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Jan. 23, 2020
This view from the Curiosity Mars rover's Mast Camera (Mastcam) shows an outcrop with finely layered rocks within the "Murray Buttes" region on lower Mount Sharp. The buttes and mesas rising above the surface in this area are eroded remnants of ancient sandstone that originated when winds deposited sand after lower Mount Sharp had formed. Curiosity closely examined that layer -- called the "Stimson formation" -- during the first half of 2016, while crossing a feature called "Naukluft Plateau" between two exposures of the Murray formation. The layering within the sandstone is called "cross-bedding" and indicates that the sandstone was deposited by wind as migrating sand dunes. The image was taken on Sept. 8, 2016, the 1,454th Martian day, or sol, of Curiosity's work on Mars.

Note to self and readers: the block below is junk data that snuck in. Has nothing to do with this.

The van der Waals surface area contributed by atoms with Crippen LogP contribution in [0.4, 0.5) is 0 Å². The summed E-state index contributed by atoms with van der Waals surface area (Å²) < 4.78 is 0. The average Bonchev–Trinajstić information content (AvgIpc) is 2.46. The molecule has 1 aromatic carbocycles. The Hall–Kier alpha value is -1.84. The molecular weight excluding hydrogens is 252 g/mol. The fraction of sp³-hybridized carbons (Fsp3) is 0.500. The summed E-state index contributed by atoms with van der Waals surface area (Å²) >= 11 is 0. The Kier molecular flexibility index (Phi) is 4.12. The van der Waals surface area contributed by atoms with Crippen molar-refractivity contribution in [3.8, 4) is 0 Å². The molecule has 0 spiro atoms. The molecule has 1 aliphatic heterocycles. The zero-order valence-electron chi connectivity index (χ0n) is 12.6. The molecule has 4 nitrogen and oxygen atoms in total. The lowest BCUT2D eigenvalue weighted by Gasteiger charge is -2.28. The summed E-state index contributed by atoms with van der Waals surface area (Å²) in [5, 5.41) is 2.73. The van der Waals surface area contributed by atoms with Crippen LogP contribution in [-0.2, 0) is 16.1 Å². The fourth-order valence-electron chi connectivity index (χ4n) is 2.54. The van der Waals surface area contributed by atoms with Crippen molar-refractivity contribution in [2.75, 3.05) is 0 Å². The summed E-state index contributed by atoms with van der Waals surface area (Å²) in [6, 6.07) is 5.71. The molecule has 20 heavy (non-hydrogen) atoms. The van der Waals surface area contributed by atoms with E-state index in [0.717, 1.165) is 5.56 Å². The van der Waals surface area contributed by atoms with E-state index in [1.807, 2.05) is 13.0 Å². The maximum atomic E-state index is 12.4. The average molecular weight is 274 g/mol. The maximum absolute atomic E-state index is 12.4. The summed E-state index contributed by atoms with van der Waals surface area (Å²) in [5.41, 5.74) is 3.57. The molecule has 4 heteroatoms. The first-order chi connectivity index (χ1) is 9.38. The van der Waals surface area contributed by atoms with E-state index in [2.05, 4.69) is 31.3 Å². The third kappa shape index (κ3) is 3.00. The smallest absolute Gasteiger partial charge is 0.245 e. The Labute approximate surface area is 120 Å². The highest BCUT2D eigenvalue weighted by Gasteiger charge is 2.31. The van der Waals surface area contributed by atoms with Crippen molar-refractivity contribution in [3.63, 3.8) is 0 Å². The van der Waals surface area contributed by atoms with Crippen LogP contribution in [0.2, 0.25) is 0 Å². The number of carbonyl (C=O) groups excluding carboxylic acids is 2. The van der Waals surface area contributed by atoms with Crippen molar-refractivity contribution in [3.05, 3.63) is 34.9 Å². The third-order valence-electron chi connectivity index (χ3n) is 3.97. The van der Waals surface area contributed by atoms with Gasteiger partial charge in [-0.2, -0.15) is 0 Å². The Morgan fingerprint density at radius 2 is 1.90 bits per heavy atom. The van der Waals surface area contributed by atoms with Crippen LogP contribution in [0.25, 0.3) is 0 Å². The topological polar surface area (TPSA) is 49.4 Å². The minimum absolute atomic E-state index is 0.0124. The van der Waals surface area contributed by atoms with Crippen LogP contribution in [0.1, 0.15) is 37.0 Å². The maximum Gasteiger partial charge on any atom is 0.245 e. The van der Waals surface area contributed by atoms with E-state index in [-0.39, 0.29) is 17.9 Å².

Mars Science Laboratory (MSL) or Curiosity rover
Mars Science Laboratory (Curiosity): https://www.nasa.gov/mission_pages/msl/index.html
Image, Animation, Credits: NASA/Yvette Smith/JPL-Caltech/MSSS.